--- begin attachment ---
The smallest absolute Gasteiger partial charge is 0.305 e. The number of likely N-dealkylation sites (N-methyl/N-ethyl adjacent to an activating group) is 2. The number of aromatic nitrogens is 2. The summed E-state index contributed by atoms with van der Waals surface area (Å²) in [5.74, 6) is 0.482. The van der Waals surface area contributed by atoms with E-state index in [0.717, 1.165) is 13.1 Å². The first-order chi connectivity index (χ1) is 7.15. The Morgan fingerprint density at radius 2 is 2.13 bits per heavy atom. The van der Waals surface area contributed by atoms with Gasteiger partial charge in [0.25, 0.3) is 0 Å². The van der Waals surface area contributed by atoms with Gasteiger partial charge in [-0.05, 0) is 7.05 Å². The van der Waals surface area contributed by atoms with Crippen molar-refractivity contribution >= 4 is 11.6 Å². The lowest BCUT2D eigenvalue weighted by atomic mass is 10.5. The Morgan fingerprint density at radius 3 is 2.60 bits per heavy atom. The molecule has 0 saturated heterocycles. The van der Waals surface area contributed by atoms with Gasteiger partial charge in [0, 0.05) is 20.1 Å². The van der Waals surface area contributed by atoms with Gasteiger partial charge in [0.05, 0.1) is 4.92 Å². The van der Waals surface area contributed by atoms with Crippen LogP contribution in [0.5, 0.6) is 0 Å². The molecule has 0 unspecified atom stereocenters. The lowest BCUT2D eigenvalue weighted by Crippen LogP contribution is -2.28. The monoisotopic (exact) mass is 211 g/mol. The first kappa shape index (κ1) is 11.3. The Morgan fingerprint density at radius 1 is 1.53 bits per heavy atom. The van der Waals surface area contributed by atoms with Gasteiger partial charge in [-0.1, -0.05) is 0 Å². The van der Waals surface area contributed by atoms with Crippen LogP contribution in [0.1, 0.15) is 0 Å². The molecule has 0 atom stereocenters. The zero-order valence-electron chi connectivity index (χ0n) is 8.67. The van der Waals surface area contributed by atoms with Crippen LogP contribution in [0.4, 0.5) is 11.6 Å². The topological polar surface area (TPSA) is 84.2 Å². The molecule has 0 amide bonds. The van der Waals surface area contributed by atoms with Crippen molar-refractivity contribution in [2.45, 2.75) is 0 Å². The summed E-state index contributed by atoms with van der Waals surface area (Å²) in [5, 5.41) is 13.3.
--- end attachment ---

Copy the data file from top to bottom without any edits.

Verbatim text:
The smallest absolute Gasteiger partial charge is 0.305 e. The number of likely N-dealkylation sites (N-methyl/N-ethyl adjacent to an activating group) is 2. The number of aromatic nitrogens is 2. The summed E-state index contributed by atoms with van der Waals surface area (Å²) in [5.74, 6) is 0.482. The van der Waals surface area contributed by atoms with E-state index in [0.717, 1.165) is 13.1 Å². The first-order chi connectivity index (χ1) is 7.15. The Morgan fingerprint density at radius 2 is 2.13 bits per heavy atom. The van der Waals surface area contributed by atoms with Gasteiger partial charge in [0.25, 0.3) is 0 Å². The van der Waals surface area contributed by atoms with Gasteiger partial charge in [-0.05, 0) is 7.05 Å². The van der Waals surface area contributed by atoms with Crippen molar-refractivity contribution >= 4 is 11.6 Å². The lowest BCUT2D eigenvalue weighted by atomic mass is 10.5. The Morgan fingerprint density at radius 3 is 2.60 bits per heavy atom. The molecule has 0 saturated heterocycles. The van der Waals surface area contributed by atoms with Gasteiger partial charge in [0, 0.05) is 20.1 Å². The van der Waals surface area contributed by atoms with Gasteiger partial charge in [0.05, 0.1) is 4.92 Å². The van der Waals surface area contributed by atoms with Crippen LogP contribution in [0.5, 0.6) is 0 Å². The molecule has 0 unspecified atom stereocenters. The lowest BCUT2D eigenvalue weighted by Crippen LogP contribution is -2.28. The monoisotopic (exact) mass is 211 g/mol. The first kappa shape index (κ1) is 11.3. The Morgan fingerprint density at radius 1 is 1.53 bits per heavy atom. The van der Waals surface area contributed by atoms with Gasteiger partial charge in [-0.1, -0.05) is 0 Å². The van der Waals surface area contributed by atoms with Crippen LogP contribution in [0.1, 0.15) is 0 Å². The molecule has 0 atom stereocenters. The zero-order valence-electron chi connectivity index (χ0n) is 8.67. The van der Waals surface area contributed by atoms with Crippen LogP contribution in [0.4, 0.5) is 11.6 Å². The topological polar surface area (TPSA) is 84.2 Å². The molecule has 0 amide bonds. The van der Waals surface area contributed by atoms with Crippen molar-refractivity contribution in [2.45, 2.75) is 0 Å². The summed E-state index contributed by atoms with van der Waals surface area (Å²) in [5, 5.41) is 13.3.